Claudia says that California’s referendum against legalized gay marriage should be rejected because Proposition 8 “helps no one and harms many” while removing the right to marry from gay couples. On the contrary, state-sanctioned gay marriage mocks the sanctity of Christian marriages, the bedrock of western civilization.
Regarding the right to marry, the ink is barely dry on the divisive, activist decision made by the state’s Supreme Court in May of this year, a decision that should never have been made given the lack of support in the state. Given that, it’s appropriate for the state’s citizens to insist that their voices be heard on the matter. But what about other states? That’s a much more interesting question.
Claudia goes on to say that legalized gay marriage would not result in additional attention being paid to the subject in public schools. That’s a highly dubious claim – legitimization leads to acceptability, meaning it’s “OK” to discuss. It also means that students cannot easily reject that acceptability. Legal = OK; disagreement is wrong.
Gay marriage doesn’t threaten traditional marriage per se. I admit that Claudia is correct about this. However, it does elevate degenerate relationships to the same level as marriage, something that’s neither right nor desirable. While polygamy, gay marriage’s closest analogy, was once common in civilized society, it too is no longer sanctioned. Similarly, slavery was once the norm and is now despised. Society strives to better itself by weeding out undesirable practices, as it should, and does well not to introduce them.
Regarding churches, gay marriages, and tax-exempt status, Claudia’s claim that churches would not be forced to choose between economic advantage and their morality is also suspect. I’m sure the initial implementation of legalized gay marriage would support her contention. However, one must also acknowledge the tendency of courts to mandate social drift on fringe issues like this one. It’s all to easy to expect activists and sympathetic courts to attempt to force this issue on a national level.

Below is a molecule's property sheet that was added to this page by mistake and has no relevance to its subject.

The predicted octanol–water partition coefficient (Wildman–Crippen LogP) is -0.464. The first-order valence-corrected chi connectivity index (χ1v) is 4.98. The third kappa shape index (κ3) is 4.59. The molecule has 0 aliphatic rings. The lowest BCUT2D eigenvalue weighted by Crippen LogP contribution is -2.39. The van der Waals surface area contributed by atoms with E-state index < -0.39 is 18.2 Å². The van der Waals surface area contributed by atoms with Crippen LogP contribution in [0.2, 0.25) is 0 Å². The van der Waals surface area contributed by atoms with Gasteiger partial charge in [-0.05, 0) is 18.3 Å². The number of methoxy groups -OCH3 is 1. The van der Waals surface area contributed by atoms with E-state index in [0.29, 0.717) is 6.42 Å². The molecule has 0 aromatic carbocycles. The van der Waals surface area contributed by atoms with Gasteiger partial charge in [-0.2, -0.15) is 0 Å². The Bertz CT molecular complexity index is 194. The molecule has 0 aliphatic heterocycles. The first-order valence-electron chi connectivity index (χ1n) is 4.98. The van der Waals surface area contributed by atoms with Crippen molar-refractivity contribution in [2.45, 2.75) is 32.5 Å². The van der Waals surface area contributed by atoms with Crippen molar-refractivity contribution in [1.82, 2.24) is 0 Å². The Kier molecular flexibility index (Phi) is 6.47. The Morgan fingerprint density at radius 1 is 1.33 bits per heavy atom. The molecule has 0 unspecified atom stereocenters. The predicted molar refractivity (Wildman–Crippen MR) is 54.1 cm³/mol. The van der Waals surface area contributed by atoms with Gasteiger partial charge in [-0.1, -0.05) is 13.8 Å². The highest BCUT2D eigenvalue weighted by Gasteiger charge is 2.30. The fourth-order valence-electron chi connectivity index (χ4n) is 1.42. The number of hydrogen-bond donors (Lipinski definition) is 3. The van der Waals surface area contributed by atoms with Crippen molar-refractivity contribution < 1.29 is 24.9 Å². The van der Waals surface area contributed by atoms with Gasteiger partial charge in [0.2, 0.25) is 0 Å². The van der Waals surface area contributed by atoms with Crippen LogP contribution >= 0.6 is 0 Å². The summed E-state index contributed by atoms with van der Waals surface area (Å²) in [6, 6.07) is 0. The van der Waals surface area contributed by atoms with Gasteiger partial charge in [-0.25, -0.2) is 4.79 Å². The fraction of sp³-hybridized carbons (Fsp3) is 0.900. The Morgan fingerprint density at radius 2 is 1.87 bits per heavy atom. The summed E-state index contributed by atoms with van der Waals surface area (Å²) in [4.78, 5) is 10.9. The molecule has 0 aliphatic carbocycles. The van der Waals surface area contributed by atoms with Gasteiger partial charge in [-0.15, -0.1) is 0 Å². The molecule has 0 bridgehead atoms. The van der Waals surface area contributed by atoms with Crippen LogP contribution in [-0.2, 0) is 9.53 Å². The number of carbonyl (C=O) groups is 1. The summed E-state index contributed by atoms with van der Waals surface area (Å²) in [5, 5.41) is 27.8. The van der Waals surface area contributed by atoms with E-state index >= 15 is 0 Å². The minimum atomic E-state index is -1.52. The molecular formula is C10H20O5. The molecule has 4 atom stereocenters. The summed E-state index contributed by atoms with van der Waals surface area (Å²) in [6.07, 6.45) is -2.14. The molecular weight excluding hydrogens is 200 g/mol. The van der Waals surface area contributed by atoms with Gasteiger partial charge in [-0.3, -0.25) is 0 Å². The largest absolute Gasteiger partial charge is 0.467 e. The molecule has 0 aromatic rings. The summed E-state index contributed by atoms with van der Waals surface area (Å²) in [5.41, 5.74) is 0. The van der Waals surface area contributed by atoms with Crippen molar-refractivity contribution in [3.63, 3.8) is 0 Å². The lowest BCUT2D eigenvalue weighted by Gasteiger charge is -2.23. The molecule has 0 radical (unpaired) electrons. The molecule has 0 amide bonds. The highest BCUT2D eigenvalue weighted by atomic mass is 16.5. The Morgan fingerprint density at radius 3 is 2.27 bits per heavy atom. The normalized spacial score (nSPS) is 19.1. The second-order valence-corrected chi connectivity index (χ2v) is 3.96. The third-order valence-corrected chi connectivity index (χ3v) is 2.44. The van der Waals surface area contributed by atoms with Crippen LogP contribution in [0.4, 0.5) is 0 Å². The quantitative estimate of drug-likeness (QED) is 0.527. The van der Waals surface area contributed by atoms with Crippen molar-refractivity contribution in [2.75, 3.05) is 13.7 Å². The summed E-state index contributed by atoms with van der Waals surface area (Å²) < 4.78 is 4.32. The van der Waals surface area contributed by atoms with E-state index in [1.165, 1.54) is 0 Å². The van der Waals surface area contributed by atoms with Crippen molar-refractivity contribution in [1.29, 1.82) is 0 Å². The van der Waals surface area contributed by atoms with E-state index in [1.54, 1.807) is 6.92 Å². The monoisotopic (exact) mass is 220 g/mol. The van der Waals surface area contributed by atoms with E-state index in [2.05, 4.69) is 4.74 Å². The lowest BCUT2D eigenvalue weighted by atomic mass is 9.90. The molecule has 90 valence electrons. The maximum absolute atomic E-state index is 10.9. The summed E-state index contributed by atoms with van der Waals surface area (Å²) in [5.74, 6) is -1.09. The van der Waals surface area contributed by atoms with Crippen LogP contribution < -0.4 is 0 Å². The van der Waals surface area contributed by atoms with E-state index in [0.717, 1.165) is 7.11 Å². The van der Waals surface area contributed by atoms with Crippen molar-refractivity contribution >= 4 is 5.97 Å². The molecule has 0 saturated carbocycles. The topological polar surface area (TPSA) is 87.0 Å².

That’s where the situation gets sticky. Whether Prop. 8 passes or not, gay marriage laws that suit California would not suit Texas, that much is certain. Californians should be free to define marriage as they see fit. But Texans should have the same right, even if it conflicts with what our west-coast countrymen enact.
Unfortunately, the federal courts’ tendency has been to force homogeneity upon the states with preference to the liberal interpretation of the law. This means that Texans’ right to define marriage as we wish is endangered simply by the existence of California’s law, freshly-minted as it is. Think abortion, for example, as an example of federal activism.
Contrary to Claudia’s closing challenge, it’s not a case of feeling that my marriage or my faith will fail as a result of gay marriage being legalized. Rather, it’s simply that society has the right to define cultural standards of its own choosing without requiring every point of view or activity be allowed. On principle I would choose a country for my children that says only men and women marry and, while other arrangements are allowed, these are neither normal, desired, or self-sustaining.
Although Claudia mentions artificial insemination as a way lesbians can reproduce, it’s clear from casual observation of the natural world that homosexual unions are a genetic and social dead end. While my position may seem unfair or even bigoted, it’s really just a reflection of the facts of life.
The one legitimate issue that gay activists present is that of financial and legal disparities in health insurance coverage, inheritance, etc. These could be resolved by the creation of civil unions one on hand or more flexible beneficiary designation rules on the other. But it seems unlikely that gay rights activists will allow such a compromise to come to pass. Their objective is not merely to gain access to health benefits, et al, but to raise their relationships to the same level as traditional marriage.
This is an issue best left to individual states. And if there were some guarantee of federal restraint I would be content to let California go its own way unhindered. But because expansion of gay marriage there embodies a very real threat of federally mandated change in other states, I must advocate in favor of California’s Proposition 8.